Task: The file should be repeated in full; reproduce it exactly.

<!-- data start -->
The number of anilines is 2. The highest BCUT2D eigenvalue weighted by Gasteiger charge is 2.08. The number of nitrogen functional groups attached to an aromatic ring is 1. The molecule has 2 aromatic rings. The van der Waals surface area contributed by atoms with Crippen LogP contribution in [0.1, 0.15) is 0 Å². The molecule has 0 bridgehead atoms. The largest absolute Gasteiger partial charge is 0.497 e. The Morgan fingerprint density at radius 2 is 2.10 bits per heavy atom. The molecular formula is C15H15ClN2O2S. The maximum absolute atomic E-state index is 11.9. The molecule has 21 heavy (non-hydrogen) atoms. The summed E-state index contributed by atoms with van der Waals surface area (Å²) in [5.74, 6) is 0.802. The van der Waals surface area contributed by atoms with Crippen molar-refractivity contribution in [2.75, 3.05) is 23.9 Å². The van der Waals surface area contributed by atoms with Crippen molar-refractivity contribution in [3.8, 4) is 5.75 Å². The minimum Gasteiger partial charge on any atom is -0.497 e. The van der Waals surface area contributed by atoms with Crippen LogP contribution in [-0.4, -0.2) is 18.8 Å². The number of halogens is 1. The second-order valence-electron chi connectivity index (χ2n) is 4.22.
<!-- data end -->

The number of anilines is 2. The highest BCUT2D eigenvalue weighted by Gasteiger charge is 2.08. The number of nitrogen functional groups attached to an aromatic ring is 1. The molecule has 2 aromatic rings. The van der Waals surface area contributed by atoms with Crippen LogP contribution in [0.1, 0.15) is 0 Å². The molecule has 0 bridgehead atoms. The largest absolute Gasteiger partial charge is 0.497 e. The Morgan fingerprint density at radius 2 is 2.10 bits per heavy atom. The molecular formula is C15H15ClN2O2S. The maximum absolute atomic E-state index is 11.9. The molecule has 21 heavy (non-hydrogen) atoms. The summed E-state index contributed by atoms with van der Waals surface area (Å²) in [5.74, 6) is 0.802. The van der Waals surface area contributed by atoms with Crippen molar-refractivity contribution in [2.75, 3.05) is 23.9 Å². The van der Waals surface area contributed by atoms with Crippen molar-refractivity contribution in [3.8, 4) is 5.75 Å². The minimum Gasteiger partial charge on any atom is -0.497 e. The van der Waals surface area contributed by atoms with Crippen LogP contribution in [-0.4, -0.2) is 18.8 Å². The number of halogens is 1. The second-order valence-electron chi connectivity index (χ2n) is 4.22.